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Thank You, We Couldn’t Do It Without You

2012 September 27

Haga clic en la imagen para unirse a la conversación en nuestro blog en español... ¡No olvide de suscribirse!

By Lina Younes

Science is at the heart of everything we do at EPA. That’s basically our mantra. Scientific research provides us with the key information we need to fulfill our mission of protecting human health and the environment. Furthermore it gives us the knowledge to better understand the risks to human health and ecosystems and the means to develop innovative solutions to prevent pollution in order to achieve a healthier world. In sum, science is essential to the Agency’s decision-making process.

However, science is not this abstract theory that exists in a vacuum. It is part of our daily lives.  Scientific knowledge does not just happen by osmosis. Scientific research is done by individuals, men and women scientists and engineers who are the true drivers of the Agency. In order to recognize their contributions, we have featured some of our researchers on our English and Spanish web pages. I highly recommend that you visit these pages to learn how they got started in their careers and their important contributions to environmental protection.

Personally, I hope the profiles of our scientists will inspire the next generation of professionals who will dedicate their lives to careers in STEM (Science, Technology, Engineering and Math). In reading their profiles, we see diverse individuals with varied backgrounds who shared many common interests and goals. It is never too late to start.

And once again, to our scientists, thank you for what you do to make this a healthier and greener world.

About the author: Lina Younes has been working for EPA since 2002 and currently serves the Multilingual Outreach and Communications Liaison for EPA. She manages EPA’s social media efforts in Spanish. Prior to joining EPA, she was the Washington bureau chief for two Puerto Rican newspapers and she has worked for several government agencies.

Editor's Note: The opinions expressed here are those of the author. They do not reflect EPA policy, endorsement, or action, and EPA does not verify the accuracy or science of the contents of the blog.

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8 Responses leave one →
  1. Master Melvin M. Lusterio permalink
    September 28, 2012

    The Good Force be with you!

    You’re welcome!

    Live forever and prosper!

  2. kiyohisa tanada permalink
    September 28, 2012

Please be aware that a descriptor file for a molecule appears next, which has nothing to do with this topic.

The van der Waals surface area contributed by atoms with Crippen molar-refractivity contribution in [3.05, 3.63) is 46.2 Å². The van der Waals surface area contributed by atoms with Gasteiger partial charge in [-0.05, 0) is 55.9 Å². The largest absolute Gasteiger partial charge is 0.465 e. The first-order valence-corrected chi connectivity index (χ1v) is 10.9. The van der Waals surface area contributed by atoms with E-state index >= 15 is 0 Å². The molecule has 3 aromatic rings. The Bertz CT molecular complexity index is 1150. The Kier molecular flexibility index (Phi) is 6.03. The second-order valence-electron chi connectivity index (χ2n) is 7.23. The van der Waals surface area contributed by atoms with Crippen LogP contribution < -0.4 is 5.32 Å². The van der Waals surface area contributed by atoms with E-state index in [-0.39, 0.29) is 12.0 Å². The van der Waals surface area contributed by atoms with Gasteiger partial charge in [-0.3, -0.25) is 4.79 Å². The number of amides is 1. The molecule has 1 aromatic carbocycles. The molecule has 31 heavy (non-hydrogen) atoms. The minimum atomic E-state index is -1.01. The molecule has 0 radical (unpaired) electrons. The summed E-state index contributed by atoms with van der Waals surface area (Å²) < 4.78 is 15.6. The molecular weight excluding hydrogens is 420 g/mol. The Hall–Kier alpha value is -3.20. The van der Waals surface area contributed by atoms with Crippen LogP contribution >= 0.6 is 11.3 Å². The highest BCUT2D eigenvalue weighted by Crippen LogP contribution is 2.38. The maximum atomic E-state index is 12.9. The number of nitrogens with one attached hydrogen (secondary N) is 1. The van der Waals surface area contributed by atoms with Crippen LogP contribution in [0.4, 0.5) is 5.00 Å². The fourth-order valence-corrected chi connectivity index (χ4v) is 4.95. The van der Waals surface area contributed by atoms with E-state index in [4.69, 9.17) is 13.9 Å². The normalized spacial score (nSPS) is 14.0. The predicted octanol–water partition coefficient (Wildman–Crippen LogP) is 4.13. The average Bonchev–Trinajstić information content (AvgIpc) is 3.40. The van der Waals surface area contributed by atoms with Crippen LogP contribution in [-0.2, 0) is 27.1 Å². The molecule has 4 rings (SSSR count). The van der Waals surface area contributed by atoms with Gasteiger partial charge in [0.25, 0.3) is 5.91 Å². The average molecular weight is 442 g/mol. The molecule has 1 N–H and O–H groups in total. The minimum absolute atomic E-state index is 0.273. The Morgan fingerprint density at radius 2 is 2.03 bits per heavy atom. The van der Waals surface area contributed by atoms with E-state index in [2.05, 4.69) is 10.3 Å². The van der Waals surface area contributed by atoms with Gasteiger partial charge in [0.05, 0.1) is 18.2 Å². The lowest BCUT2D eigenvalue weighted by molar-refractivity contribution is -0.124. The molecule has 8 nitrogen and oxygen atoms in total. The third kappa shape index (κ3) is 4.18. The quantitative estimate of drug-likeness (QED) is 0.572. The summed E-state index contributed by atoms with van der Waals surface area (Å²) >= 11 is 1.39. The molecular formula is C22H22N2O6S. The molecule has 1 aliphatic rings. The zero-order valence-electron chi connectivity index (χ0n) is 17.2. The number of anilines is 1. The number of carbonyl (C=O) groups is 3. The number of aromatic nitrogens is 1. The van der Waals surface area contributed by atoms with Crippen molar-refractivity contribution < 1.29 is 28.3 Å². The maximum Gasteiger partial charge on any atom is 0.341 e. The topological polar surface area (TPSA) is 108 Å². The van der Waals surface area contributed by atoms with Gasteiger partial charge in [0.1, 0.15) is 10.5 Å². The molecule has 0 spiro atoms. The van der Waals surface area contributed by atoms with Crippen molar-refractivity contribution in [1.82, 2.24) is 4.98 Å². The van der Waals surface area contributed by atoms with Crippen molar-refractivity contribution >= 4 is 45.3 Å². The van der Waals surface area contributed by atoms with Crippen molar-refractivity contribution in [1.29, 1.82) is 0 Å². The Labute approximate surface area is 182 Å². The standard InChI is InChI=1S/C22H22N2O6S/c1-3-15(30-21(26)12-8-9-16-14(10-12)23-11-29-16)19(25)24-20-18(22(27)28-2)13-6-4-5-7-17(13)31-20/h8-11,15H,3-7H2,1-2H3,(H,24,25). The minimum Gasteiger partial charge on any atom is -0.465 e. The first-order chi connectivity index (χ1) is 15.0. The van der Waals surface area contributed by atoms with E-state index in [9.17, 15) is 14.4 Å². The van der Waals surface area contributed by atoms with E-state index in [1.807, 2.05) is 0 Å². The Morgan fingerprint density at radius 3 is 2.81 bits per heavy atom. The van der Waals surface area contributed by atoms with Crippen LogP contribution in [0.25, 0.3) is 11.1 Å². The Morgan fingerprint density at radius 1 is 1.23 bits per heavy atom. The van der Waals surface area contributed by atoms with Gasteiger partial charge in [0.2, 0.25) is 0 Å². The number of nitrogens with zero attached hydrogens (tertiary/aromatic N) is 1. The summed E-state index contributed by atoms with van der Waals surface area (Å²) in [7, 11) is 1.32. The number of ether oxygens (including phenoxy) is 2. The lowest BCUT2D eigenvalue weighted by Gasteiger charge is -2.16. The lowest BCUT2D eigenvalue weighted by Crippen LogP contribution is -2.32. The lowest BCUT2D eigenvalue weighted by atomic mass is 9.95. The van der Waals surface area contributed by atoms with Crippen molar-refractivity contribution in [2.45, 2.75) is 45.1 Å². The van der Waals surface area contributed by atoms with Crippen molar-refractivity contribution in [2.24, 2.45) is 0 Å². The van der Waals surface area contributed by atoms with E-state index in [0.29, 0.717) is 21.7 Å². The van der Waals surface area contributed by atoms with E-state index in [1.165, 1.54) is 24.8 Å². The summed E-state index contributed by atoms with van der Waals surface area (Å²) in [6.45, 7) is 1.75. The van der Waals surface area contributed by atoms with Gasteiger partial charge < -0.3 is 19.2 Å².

I do not think that I have special ability.
    I got my knowledge since I became an adult.
    I do not learn at a university.
    In addition, I do not have the doctorate either.
    Greed to absorb information such as National Geographic is only strong.
    I admit that interest in science and technology is strong.
    I can understand “only Japanese”.
    I leave the world before I understand English of people of “the intelligence” including EPA.
    The word that I cannot translate exists even if I use translation software.
    I want to obtain the intelligence in Japan.
    In addition, there is “the request of the offer of a position” from “FRB” and “the Department of State”.
    I do not know what myself should do.

    It is interesting very much to contribute to progress of the technology while receiving stimulation each other.
    I do an assay if I receive data.
    I am not satisfied with the present environment.
    Because there are many “issue of language” and “environmental change” “plural offer of a position and requests”, I am troubled.
    This is my feelings.

  3. peter permalink
    September 28, 2012

    Hello Lina,
    Nice information given by you. Can I add This article into my business blog

  4. Lina-EPA permalink
    October 1, 2012

    Sure, just include the link in your site.

  5. Lina-EPA permalink*
    October 1, 2012


    Arigato. We appreciate you visiting our site. Please come again.

  6. Luke Morgan permalink
    November 15, 2012

    This blog really highlights the need for people with Science, Technology, Engineering, and Math degrees. There are hundreds of thousands of open jobs waiting for STEM graduates to fill them. We need to be filling those jobs to create the economy of the future – we should be training more Americans to fill those jobs and encouraging it. We should also increase work visa allocations to interested foreigners with those degrees.

    A potential idea I’ve considered for getting more people to graduate with STEM degrees is stronger student loan forgiveness for them. Scholarships already exist to a large degree, and we should be encouraging those when we can. But I think we should also step up funding as much as we can to get more people involved in STEM.

    The government should also help to incentivize R+D that might not be immediately profitable for companies to engage in.

    Just some thoughts

  7. Lina-EPA permalink*
    November 30, 2012

    Thanks for your comments, Luke

    Yes, we NEED more students to pursue STEM careers. We also need to encourage students to learn to “love” science since an early age. They have that natural inquisitiveness and sense of wonder which is essential for a good scientist, yet we have to encourage it, not stifle it.

  8. Super visa permalink
    March 30, 2014

    You’re so awesome! I don’t believe I’ve studied anything that adheres to that before. Great to find out somebody with original applying for grants this condition. many thanks for starting this up.

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